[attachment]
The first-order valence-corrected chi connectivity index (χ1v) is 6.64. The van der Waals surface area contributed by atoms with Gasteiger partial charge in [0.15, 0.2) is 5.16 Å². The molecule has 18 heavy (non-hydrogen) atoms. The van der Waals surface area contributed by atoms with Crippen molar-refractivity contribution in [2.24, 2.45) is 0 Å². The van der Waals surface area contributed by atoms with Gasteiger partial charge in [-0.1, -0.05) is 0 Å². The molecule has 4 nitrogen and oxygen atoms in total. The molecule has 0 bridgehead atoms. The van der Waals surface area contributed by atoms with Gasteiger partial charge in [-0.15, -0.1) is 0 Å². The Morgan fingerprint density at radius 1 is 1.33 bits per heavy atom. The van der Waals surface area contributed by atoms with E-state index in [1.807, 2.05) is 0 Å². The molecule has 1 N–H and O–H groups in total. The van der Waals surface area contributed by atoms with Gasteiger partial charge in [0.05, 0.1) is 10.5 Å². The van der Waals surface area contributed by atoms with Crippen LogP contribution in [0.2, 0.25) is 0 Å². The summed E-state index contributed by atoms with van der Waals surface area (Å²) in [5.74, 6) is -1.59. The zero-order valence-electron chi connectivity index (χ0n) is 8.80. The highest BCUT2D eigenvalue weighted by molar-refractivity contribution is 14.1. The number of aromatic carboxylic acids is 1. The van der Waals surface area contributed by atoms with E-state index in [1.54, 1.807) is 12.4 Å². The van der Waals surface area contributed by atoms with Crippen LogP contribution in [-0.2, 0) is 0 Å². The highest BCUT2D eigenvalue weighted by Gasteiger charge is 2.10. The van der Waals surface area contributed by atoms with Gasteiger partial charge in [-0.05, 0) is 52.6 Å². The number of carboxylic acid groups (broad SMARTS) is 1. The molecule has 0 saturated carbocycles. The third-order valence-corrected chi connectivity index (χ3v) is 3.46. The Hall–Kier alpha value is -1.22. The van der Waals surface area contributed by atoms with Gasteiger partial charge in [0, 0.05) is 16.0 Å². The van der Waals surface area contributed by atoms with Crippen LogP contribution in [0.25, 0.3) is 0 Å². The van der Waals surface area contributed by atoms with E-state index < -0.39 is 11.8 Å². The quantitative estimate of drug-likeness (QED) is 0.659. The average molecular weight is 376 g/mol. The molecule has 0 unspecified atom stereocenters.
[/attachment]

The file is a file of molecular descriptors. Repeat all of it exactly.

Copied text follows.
The first-order valence-corrected chi connectivity index (χ1v) is 6.64. The van der Waals surface area contributed by atoms with Gasteiger partial charge in [0.15, 0.2) is 5.16 Å². The molecule has 18 heavy (non-hydrogen) atoms. The van der Waals surface area contributed by atoms with Crippen molar-refractivity contribution in [2.24, 2.45) is 0 Å². The van der Waals surface area contributed by atoms with Gasteiger partial charge in [-0.1, -0.05) is 0 Å². The molecule has 4 nitrogen and oxygen atoms in total. The molecule has 0 bridgehead atoms. The van der Waals surface area contributed by atoms with Gasteiger partial charge in [-0.15, -0.1) is 0 Å². The Morgan fingerprint density at radius 1 is 1.33 bits per heavy atom. The van der Waals surface area contributed by atoms with E-state index in [1.807, 2.05) is 0 Å². The molecule has 1 N–H and O–H groups in total. The van der Waals surface area contributed by atoms with Gasteiger partial charge in [0.05, 0.1) is 10.5 Å². The van der Waals surface area contributed by atoms with Crippen LogP contribution in [0.2, 0.25) is 0 Å². The summed E-state index contributed by atoms with van der Waals surface area (Å²) in [5.74, 6) is -1.59. The zero-order valence-electron chi connectivity index (χ0n) is 8.80. The highest BCUT2D eigenvalue weighted by molar-refractivity contribution is 14.1. The number of aromatic carboxylic acids is 1. The van der Waals surface area contributed by atoms with E-state index in [1.54, 1.807) is 12.4 Å². The van der Waals surface area contributed by atoms with Crippen LogP contribution in [-0.2, 0) is 0 Å². The highest BCUT2D eigenvalue weighted by Gasteiger charge is 2.10. The van der Waals surface area contributed by atoms with Gasteiger partial charge in [-0.05, 0) is 52.6 Å². The number of carboxylic acid groups (broad SMARTS) is 1. The molecule has 0 saturated carbocycles. The third-order valence-corrected chi connectivity index (χ3v) is 3.46. The Hall–Kier alpha value is -1.22. The van der Waals surface area contributed by atoms with Gasteiger partial charge in [0, 0.05) is 16.0 Å². The van der Waals surface area contributed by atoms with Crippen LogP contribution in [0.25, 0.3) is 0 Å². The van der Waals surface area contributed by atoms with E-state index < -0.39 is 11.8 Å². The quantitative estimate of drug-likeness (QED) is 0.659. The average molecular weight is 376 g/mol. The molecule has 0 unspecified atom stereocenters.